Bikes and Horses in the South Chilcotin – a four day alpine adventure

Travel

Chilcotin September 2008

Day 1 – Little Paradise – Manson – Tyoax – September 4, 2008

Words by Lee Lau. Photos by, Sharon Bader and Rob McLachlan unless otherwise noted. (Hyperlinks in the titles lead to the full story with large pictures)



|| Day 1 – Little Paradise – Manson – Tyoax || Day 2 – Graveyard – Elbow Pass || Day 3 – Graveyard – Elbow – Lorna – Tyax – Deer Pass – Spruce Lake || Day 4 – Spruce Lake – Windy Pass – LS Bluffs – Lick Creek – Gun Creek ||

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Cribbed shamelessly from a previous article, here is an introduction to an area that’s getting more well-known by mountain-bikers located just four hours north of Vancouver. Within an area about the size of Belgium lives about 800 people full-time and perhaps as many grizzlies – the South Chilcotin. It’s attraction for mountain bikers is its easy access to alpine terrain and views that have to be seen to be believed. It’s honeycombed with access mining and logging roads that are linked by a network of (mostly horse) and game trails.

The Southern Chilcotin has been getting some play in the mtb media. A segment in The Collective showing riders ripping along velvety singletrack had adrenaline racing and many people saying “Where is that? And how do I get there?” I’ve had the good fortune of knowing the Chilcotin from the days of rigid forks, long stems and cantilever brakes – having embarked on my first expedition there some 12 years ago.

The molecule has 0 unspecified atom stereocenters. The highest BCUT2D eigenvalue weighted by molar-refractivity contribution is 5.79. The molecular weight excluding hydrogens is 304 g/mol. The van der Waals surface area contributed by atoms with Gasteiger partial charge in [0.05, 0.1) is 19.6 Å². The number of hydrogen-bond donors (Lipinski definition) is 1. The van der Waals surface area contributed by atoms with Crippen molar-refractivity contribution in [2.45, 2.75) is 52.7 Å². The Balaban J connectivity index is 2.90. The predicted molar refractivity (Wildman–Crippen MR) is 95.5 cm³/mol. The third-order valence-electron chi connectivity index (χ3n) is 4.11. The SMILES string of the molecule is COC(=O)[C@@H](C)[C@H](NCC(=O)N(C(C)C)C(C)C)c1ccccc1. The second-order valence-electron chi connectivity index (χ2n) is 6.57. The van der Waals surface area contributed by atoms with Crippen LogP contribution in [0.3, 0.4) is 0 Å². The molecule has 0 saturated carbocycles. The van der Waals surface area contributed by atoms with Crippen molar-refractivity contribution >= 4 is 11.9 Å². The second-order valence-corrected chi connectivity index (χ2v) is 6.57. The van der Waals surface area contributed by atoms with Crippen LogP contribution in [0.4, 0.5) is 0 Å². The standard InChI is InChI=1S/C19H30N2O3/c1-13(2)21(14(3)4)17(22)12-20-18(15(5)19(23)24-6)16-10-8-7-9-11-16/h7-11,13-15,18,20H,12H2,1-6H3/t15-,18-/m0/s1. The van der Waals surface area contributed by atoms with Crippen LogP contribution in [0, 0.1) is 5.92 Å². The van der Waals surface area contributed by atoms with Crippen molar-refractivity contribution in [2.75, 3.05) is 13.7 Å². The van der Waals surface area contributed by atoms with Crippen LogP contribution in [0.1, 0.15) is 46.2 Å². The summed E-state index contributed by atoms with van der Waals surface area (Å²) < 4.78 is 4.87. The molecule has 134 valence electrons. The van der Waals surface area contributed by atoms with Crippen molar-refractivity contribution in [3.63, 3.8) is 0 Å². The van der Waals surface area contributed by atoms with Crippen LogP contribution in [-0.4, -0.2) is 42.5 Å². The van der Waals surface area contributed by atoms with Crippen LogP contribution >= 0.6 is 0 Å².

Mountain-bikers are latecomers to this area. While I’ve documented many trips to the Chilcotin with photos and words on my private site (and left just as many trips unrecorded), I’ve always felt protective about the area. Call it elitism, call it secret-trail-society syndrome, the southern Chilcotin has always been my little slice of paradise shared only with a few other adventurous souls interested in venturing off the beaten path.

Things change, the word gets out and as the sport of mountain-biking has grown in popularity the number of people who are interested in venturing away from the safe confines of the Lower Mainland around Vancouver have increased. Resources like the first decent map of the area, and guided tours have made some trails “crowded”. Having said that, crowded is a relative term. I now see other people on the Gun Creek grasslands milk-run where I never used to see other tracks. Fortunately it really isn’t that hard to ride for hours and not see another person if you take the time to explore.

The area where most people bike, hike and ride horses is known as the Southern Chilcotin-Spruce Lake Wilderness Area, designated as such by the British Columbia government in 2001 after almost 70 years of lobbying by environmental and preservation groups. A step of protection below provincial park designation, a wilderness area permits mechanized and self-propelled transport but prohibits resource exploitation (ie mining and logging).


Our bikes wait patiently at the hitching posts then get loaded in the horse truck for transportation 30km down the road to the end of the non 4×4 part of the Relay Creek FSR


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About the author: Lee Lau

Lee Lau calls North Vancouver and Whistler BC home. He's had over 15 years experience riding bikes mainly in western North America and in Europe. Unlike many people who learned to ride bikes on North Shore trails, he actually enjoys riding (and sometimes bushwhacking) uphill.


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